Mohammad Sagha

PhD Candidate, Islamic History and Civilization, University of Chicago & Associate, Project on Shi’ism and Global Affairs, Harvard University

Mohammad Sagha is a PhD candidate in Islamic History and Civilization and a Co-Director of the Shi'i Studies Group at the University of Chicago. He is also an Associate and Research Director for History and Identity with the Project on Shi’ism and Global Affairs at the Weatherhead Center for International Affairs at Harvard University. Previously he was an Iran Project Associate and the Iran Project Coordinator at Harvard Kennedy School’s Belfer Center for Science and International Affairs. He is additionally an editor for SHARIAsource at the Islamic Legal Studies Program at Harvard Law School.
Sagha’s research focuses on the origins of Muslim sectarian identity and political institutions, the historical development of Islamic political thought, and the geopolitics of the modern Middle East. His interests also include the influence of Late Antique Sassanian-era religious currents on later Muslim sectarian identity and intellectual thought. His dissertation is entitled: “Hidden Empires: Revolt, Leadership and the Shiʿi Underground in Early Islam” which examines underground revolutionary politics, debates on orthodoxy and heterodoxy, and Islamic political institutions from before the Abbasid Revolution until the capture of Baghdad by the northern Iranian Buyid dynasty and the high period of the Shi'i Centuries.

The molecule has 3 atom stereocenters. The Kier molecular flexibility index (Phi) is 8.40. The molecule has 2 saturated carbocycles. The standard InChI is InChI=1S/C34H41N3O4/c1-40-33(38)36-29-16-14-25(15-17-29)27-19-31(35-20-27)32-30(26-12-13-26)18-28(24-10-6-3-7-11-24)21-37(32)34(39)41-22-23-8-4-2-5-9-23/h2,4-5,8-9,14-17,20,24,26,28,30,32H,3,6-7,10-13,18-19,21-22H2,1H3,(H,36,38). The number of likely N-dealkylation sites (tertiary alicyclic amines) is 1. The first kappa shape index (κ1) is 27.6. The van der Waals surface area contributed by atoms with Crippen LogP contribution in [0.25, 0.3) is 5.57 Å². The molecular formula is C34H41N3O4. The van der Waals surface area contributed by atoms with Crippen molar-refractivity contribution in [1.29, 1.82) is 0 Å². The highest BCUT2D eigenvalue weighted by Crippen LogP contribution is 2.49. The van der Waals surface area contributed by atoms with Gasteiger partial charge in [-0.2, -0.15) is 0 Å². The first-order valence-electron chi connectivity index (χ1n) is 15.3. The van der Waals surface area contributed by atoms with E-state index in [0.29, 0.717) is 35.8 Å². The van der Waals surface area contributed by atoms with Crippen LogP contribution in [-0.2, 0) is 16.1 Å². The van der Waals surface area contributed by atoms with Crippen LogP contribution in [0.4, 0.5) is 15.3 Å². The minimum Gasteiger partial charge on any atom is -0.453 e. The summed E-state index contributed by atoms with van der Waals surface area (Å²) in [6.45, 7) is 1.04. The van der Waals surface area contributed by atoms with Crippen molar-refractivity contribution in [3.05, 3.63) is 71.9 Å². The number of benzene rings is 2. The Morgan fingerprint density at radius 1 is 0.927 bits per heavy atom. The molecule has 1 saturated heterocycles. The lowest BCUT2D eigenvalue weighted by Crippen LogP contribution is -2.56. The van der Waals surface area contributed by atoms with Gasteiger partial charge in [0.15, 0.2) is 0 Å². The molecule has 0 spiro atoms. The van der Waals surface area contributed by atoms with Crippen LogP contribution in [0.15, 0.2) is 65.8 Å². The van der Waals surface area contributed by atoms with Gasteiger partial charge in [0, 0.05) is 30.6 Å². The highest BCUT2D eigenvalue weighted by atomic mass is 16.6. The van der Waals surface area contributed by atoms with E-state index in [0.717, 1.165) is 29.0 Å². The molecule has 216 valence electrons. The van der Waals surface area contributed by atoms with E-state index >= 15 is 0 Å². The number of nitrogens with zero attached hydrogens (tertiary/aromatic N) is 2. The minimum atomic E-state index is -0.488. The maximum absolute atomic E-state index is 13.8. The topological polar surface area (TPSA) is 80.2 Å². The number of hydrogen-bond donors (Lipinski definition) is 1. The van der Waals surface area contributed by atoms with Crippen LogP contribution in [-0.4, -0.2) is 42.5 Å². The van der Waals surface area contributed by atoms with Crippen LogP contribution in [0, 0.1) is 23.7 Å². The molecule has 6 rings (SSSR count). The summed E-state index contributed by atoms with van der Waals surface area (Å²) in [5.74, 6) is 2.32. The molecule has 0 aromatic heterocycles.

Sagha received an MA in Middle Eastern Studies at the University of Chicago where he wrote his thesis on the sociological networks of the emerging Twelver Shi'a community at the time of the occultation of the Twelfth Imam.